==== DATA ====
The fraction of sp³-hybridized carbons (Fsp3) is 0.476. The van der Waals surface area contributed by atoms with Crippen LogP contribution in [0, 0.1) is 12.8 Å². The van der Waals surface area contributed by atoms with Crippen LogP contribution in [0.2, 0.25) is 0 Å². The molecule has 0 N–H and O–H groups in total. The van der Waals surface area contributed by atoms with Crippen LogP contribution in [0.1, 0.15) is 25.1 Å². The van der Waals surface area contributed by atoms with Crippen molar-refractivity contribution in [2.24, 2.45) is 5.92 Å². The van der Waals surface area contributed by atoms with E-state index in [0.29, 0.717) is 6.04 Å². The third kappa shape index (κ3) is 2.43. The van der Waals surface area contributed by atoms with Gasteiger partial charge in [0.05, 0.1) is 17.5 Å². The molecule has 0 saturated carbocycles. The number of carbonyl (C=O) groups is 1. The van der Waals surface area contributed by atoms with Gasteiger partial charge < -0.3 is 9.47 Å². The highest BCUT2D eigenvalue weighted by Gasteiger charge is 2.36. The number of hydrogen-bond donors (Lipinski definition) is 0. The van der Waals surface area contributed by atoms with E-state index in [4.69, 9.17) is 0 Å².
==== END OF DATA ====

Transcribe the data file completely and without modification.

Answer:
The fraction of sp³-hybridized carbons (Fsp3) is 0.476. The van der Waals surface area contributed by atoms with Crippen LogP contribution in [0, 0.1) is 12.8 Å². The van der Waals surface area contributed by atoms with Crippen LogP contribution in [0.2, 0.25) is 0 Å². The molecule has 0 N–H and O–H groups in total. The van der Waals surface area contributed by atoms with Crippen LogP contribution in [0.1, 0.15) is 25.1 Å². The van der Waals surface area contributed by atoms with Crippen molar-refractivity contribution in [2.24, 2.45) is 5.92 Å². The van der Waals surface area contributed by atoms with E-state index in [0.29, 0.717) is 6.04 Å². The third kappa shape index (κ3) is 2.43. The van der Waals surface area contributed by atoms with Gasteiger partial charge in [0.05, 0.1) is 17.5 Å². The molecule has 0 saturated carbocycles. The number of carbonyl (C=O) groups is 1. The van der Waals surface area contributed by atoms with Gasteiger partial charge < -0.3 is 9.47 Å². The highest BCUT2D eigenvalue weighted by Gasteiger charge is 2.36. The number of hydrogen-bond donors (Lipinski definition) is 0. The van der Waals surface area contributed by atoms with E-state index in [4.69, 9.17) is 0 Å².